Stocks Have Likely Overshot The Potential Coronavirus Impact
After running through a few scenarios, it seems likely that the S&P 500 has already overshot the potential impact of the coronavirus.

Stocks Have Likely Overshot The Potential Coronavirus Impact

This column is my opinion and expresses my views. Those views can change at a moments notice when the market changes. I am not right all the time and I do not expect to be. I disclose all my positions clearly listed on the page, and I do not trade my account on the stocks spoken of in this column unless fully disclosed. If that does not work for you stop reading and close the page. Do not bother me or harass me.

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March 14, 2020

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The market is likely to continue to go through a process of trying to reconcile the potential impact the virus may have on the economy. I have been running through my models all week with premium subscribers. At this point, my model’s worst-case scenario is currently forecasting no growth in 2020, or roughly $158.60 per share, which is basically in line with 2019 earnings of $157.10 in 2019, while forecasting growth of 11% in 2021 to $176. It means using a PE ratio of 16; the S&P 500 is worth roughly 2850.

However, I have been working through some other scenarios, where I assume earnings contraction in 2020. Those models also seem to suggest that downside from the recent lows is relatively limited. Since 1988 a modest recession, such as in 2001, resulted in earnings for the S&P 500 falling by roughly 30%. Meanwhile, a period of slowing economic growth like in 2015 and 2016, led to earnings contractions of around 10%.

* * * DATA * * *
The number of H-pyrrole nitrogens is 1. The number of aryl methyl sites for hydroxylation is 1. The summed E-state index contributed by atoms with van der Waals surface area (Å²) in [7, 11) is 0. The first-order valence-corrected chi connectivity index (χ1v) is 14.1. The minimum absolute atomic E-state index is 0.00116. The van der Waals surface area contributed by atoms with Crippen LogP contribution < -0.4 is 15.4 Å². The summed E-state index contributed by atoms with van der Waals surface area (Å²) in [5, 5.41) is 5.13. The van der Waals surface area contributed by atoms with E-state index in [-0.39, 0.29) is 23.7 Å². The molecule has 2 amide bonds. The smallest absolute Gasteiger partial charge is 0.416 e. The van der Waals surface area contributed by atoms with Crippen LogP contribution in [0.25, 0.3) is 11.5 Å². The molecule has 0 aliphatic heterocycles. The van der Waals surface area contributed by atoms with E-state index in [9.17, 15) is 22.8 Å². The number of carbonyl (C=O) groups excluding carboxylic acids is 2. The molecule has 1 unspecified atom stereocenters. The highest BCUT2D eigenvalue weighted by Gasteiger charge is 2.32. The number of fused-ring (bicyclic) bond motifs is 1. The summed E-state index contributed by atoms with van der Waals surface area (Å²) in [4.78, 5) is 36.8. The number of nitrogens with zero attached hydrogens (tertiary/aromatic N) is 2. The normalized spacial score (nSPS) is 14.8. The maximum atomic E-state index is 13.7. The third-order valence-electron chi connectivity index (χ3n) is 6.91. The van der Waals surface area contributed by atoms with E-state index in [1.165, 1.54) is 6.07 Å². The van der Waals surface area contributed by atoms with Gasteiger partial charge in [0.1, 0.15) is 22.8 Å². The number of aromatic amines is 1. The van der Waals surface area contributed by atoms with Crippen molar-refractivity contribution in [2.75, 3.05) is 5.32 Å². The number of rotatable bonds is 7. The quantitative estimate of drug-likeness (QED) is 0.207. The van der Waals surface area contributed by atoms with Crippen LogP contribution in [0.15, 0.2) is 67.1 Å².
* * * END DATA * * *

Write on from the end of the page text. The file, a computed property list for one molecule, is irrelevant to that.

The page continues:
In a scenario similar to 2015 and 2016, where we don’t get a recession, but slowing GDP growth to say around 1 to 1.5%, it seems fair to say that perhaps earnings could take a 10% hit from 2019 levels and assuming a modest 10% earnings rebound in 2021, then we could have 2021 earnings of about $155.57. Using a historical PE of about 16, we could value the S&P 500 at around 2,520.

In the worst case, 2001 scenario, and earnings collapse by 30% and see a more significant rebound in 2021, by around 20%, the S&P 500 would be valued at roughly 2,130.

I don’t think we are in a 2001 type of scenario. It seems possible that we are in a 2015-16 situation, but that may even be a stretch. Perhaps, a modest 5% decline in earning in 2020 and a 10% growth in rate in 2021, the S&P 500 would be valued at around 2,650.

Where the S&P 500 could fall too depends on where you think the economy is heading. But out of all the scenarios I have run, it seems that more than likely the S&P 500 has likely overshoot the potential impact to earnings. The index reached a low of 2,478 this past week. In only one scenario, does the S&P 500 fall below that low. In the scenario where earnings fall by 30%.

As I said, my model, which updates everyday is suggesting in a worst-case scenario, no growth in 2020 and growth of about 12% in 2021, and an S&P 500 valued around 2,850. So take it for what it is worth. I will continue to update these numbers throughout the week and keeping paying members in the loop.

Have a great weekend.


Mott Capital Management, LLC is a registered investment adviser. Information presented is for educational purposes only and does not intend to make an offer or solicitation for the sale or purchase of any specific securities, investments, or investment strategies. Investments involve risk and unless otherwise stated, are not guaranteed. Be sure to first consult with a qualified financial adviser and/or tax professional before implementing any strategy discussed herein. Upon request, the advisor will provide a list of all recommendations made during the past twelve months. Past performance is not indicative of future results.